A Complex Issue of Investments: Which Sectors Manage to Raise Investments
By Andriy Volkov, Investohills Group’s founder and managing partner for Glavnoe in UA.
At the World Economic Forum in Davos that came to a close on January 20, Yuliia Svyrydenko, Ukraine’s First Vice Prime Minister and Minister of Economy, stated that our country attracted investors willing to launch new projects even during the war. If we are to believe the Ministry of Economy’s data, Advantage Ukraine, the investment-raising platform announced in the fall of 2022, received over 500 applications from potential investors from the USA, the UK, Germany, Denmark, and Belgium.
Of course, I really would like to share her optimism. However, the reality looks different and is more gloomy than bloomy. According to the Ministry of Finance, Ukraine received foreign direct investments to the tune of $190 million over the three quarters of 2022. During the same period, capital to the tune of $159 million left the country.
By the way, the amount that came in is hardly an investment in the traditional sense of this word. Most probably, these are funds of the Ukrainian business people channeled into the country to help their businesses to endure during the war.
The amount leaving the country could have been several times higher. However, it is relatively small due to foreign exchange restrictions imposed by the National Bank in February 2022. However, one can hardly estimate the actual scale of the capital outflow because some of these processes are hidden from view. For example, they can be hidden under the guise of trades not included in official statistics.
As a result, the net investment surplus came close to $31 million. The figure is even positive. However, it is too low to suit the sheer scale of Ukraine’s economy. Thus, one can admit that no genuine investments came to Ukraine in 2022.
The war is the major reason for the freeze on the investment market. Domestic investors refrain from putting their money into new projects, even though they know the specifics of the domestic market and realize all the risks. Even business owners loudly declaring their plans to expand hardly inject any real funding.
There is only a small group of investors that are still active. These are entrepreneurs with projects approaching completion before February 24, 2022. After the shocks of the first months of the war, these investors came to the logical conclusion that these projects needed to be completed. There are a few examples like this, mainly in construction and medicine (such as the opening of a new hospital of the Dobrobut chain in Kyiv).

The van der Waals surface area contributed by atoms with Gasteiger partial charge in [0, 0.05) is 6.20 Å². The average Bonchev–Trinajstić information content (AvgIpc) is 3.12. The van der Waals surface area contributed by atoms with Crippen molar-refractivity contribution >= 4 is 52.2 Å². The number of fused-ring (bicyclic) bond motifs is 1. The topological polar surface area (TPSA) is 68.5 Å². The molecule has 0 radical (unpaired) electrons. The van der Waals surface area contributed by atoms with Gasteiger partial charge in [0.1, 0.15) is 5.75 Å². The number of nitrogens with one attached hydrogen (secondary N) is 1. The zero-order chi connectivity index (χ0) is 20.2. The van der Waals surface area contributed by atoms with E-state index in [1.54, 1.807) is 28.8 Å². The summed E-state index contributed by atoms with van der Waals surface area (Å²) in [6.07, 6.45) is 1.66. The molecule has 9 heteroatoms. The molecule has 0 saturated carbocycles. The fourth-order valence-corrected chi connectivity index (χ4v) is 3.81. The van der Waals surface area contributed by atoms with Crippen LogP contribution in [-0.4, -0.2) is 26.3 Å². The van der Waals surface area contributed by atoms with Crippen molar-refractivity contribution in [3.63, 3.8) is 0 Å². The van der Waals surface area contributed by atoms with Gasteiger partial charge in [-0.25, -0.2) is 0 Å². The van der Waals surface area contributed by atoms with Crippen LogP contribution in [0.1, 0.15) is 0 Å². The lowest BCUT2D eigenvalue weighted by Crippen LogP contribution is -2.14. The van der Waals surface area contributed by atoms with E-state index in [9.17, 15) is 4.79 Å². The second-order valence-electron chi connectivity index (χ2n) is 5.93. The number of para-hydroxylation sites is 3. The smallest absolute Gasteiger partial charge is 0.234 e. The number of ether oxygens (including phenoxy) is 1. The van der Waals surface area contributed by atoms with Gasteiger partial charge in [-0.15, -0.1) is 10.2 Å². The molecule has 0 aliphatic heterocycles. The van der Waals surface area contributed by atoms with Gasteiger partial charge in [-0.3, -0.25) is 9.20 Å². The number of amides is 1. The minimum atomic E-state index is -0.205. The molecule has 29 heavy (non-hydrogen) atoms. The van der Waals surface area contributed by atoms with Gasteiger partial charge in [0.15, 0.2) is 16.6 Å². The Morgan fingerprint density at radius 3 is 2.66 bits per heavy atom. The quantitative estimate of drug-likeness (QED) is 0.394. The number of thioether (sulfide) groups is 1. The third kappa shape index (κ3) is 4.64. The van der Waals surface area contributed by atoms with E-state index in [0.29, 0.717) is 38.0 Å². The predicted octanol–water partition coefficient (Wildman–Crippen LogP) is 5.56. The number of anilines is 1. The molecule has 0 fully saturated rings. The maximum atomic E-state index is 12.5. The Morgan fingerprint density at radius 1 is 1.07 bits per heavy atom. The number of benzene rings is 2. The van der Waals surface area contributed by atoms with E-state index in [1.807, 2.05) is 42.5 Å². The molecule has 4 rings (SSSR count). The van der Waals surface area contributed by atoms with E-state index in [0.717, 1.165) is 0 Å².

Otherwise, if business owners are willing to spend anything, they give preference to relocation, energy efficiency, logistics, and production efficiency improvement. They only invest the funds they own. There is no capital from the outside. Neither non-resident institutions nor banks provide any loans.
Thus, only export-oriented agricultural producers, companies in the oil and gas sector and maybe retail chains can afford such investments.
Foreign investors lack incentives to bring capital into a country at war. The risk of losing money is too high, with the paltry likelihood of the successful implementation of any project.
Over 2022, I met only a few foreign investors who showed interest in Ukrainian assets. Anyway, these were sheer speculators. They only were interested in buying something cheap in Ukraine to hold it until the war’s end and sell it at a good profit. They were interested mostly in properties in Kyiv or Ukraine’s West and logistical facilities. Their potential investments totaled $10 million at the most.
Unfortunately, I do not think Ukraine’s investment climate will improve much in 2023 unless the situation on the frontline changes and the economy starts rebounding. One can hardly expect any investments during a prolonged war, with civil and industrial infrastructure bombarded regularly. The most we can talk about are some projects in logistics, exports of Ukrainian products or imports of goods into Ukraine near the border with European countries.
Still, our country has one sector that is more alive than dead. It is the IT. Despite the war, Horizon Capital, an investment company, International Finance Corporation (IFC), and several other financial institutions set up a new investment fund of $200 million in 2022 to fund Ukrainian startups.
However, most Ukrainian IT companies have foreign clients, and any specialist in this field can work without being confined to a particular geography. Thus, many employers helped their employees to leave Ukraine. Some IT companies with domestic roots moved their offices to other countries.
Nevertheless, the IT sector will likely be the only recipient of investments in 2023. However, the capital will flow into the country only as long as this sector is hardly affected by the war and the Ukrainian realities.
Potentially, investors are still interested in Ukraine. Many of them are willing to develop new projects here. But the war must come to an end with guaranteed peace. Only after that will the serious investment money be back in our country.